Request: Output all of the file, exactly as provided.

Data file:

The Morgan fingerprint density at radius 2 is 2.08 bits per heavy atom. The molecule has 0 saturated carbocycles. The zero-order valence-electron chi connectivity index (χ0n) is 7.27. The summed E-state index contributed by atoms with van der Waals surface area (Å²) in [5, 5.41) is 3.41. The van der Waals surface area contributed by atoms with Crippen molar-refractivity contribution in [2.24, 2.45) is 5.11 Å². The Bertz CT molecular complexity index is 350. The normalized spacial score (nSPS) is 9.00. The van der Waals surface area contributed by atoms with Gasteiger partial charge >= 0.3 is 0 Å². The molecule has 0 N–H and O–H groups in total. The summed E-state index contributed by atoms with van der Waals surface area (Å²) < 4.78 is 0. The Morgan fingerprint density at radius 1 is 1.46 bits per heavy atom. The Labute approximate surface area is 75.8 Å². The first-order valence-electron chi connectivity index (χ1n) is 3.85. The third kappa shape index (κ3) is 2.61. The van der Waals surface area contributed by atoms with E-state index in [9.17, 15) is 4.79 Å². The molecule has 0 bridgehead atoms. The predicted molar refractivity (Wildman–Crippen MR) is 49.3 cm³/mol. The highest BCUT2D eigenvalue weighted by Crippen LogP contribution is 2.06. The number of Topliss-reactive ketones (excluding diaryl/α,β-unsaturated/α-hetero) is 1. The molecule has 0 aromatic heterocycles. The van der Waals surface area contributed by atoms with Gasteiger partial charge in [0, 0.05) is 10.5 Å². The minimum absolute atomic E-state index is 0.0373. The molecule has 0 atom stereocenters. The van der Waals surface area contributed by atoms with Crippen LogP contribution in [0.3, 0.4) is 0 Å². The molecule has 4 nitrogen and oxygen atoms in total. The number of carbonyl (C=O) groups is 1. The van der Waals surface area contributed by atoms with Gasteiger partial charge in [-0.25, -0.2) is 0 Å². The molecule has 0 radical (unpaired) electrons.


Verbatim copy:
The Morgan fingerprint density at radius 2 is 2.08 bits per heavy atom. The molecule has 0 saturated carbocycles. The zero-order valence-electron chi connectivity index (χ0n) is 7.27. The summed E-state index contributed by atoms with van der Waals surface area (Å²) in [5, 5.41) is 3.41. The van der Waals surface area contributed by atoms with Crippen molar-refractivity contribution in [2.24, 2.45) is 5.11 Å². The Bertz CT molecular complexity index is 350. The normalized spacial score (nSPS) is 9.00. The van der Waals surface area contributed by atoms with Gasteiger partial charge >= 0.3 is 0 Å². The molecule has 0 N–H and O–H groups in total. The summed E-state index contributed by atoms with van der Waals surface area (Å²) < 4.78 is 0. The Morgan fingerprint density at radius 1 is 1.46 bits per heavy atom. The Labute approximate surface area is 75.8 Å². The first-order valence-electron chi connectivity index (χ1n) is 3.85. The third kappa shape index (κ3) is 2.61. The van der Waals surface area contributed by atoms with E-state index in [9.17, 15) is 4.79 Å². The molecule has 0 bridgehead atoms. The predicted molar refractivity (Wildman–Crippen MR) is 49.3 cm³/mol. The highest BCUT2D eigenvalue weighted by Crippen LogP contribution is 2.06. The number of Topliss-reactive ketones (excluding diaryl/α,β-unsaturated/α-hetero) is 1. The molecule has 0 aromatic heterocycles. The van der Waals surface area contributed by atoms with Gasteiger partial charge in [0, 0.05) is 10.5 Å². The minimum absolute atomic E-state index is 0.0373. The molecule has 0 atom stereocenters. The van der Waals surface area contributed by atoms with Crippen LogP contribution in [0.3, 0.4) is 0 Å². The molecule has 4 nitrogen and oxygen atoms in total. The number of carbonyl (C=O) groups is 1. The van der Waals surface area contributed by atoms with Gasteiger partial charge in [-0.25, -0.2) is 0 Å². The molecule has 0 radical (unpaired) electrons.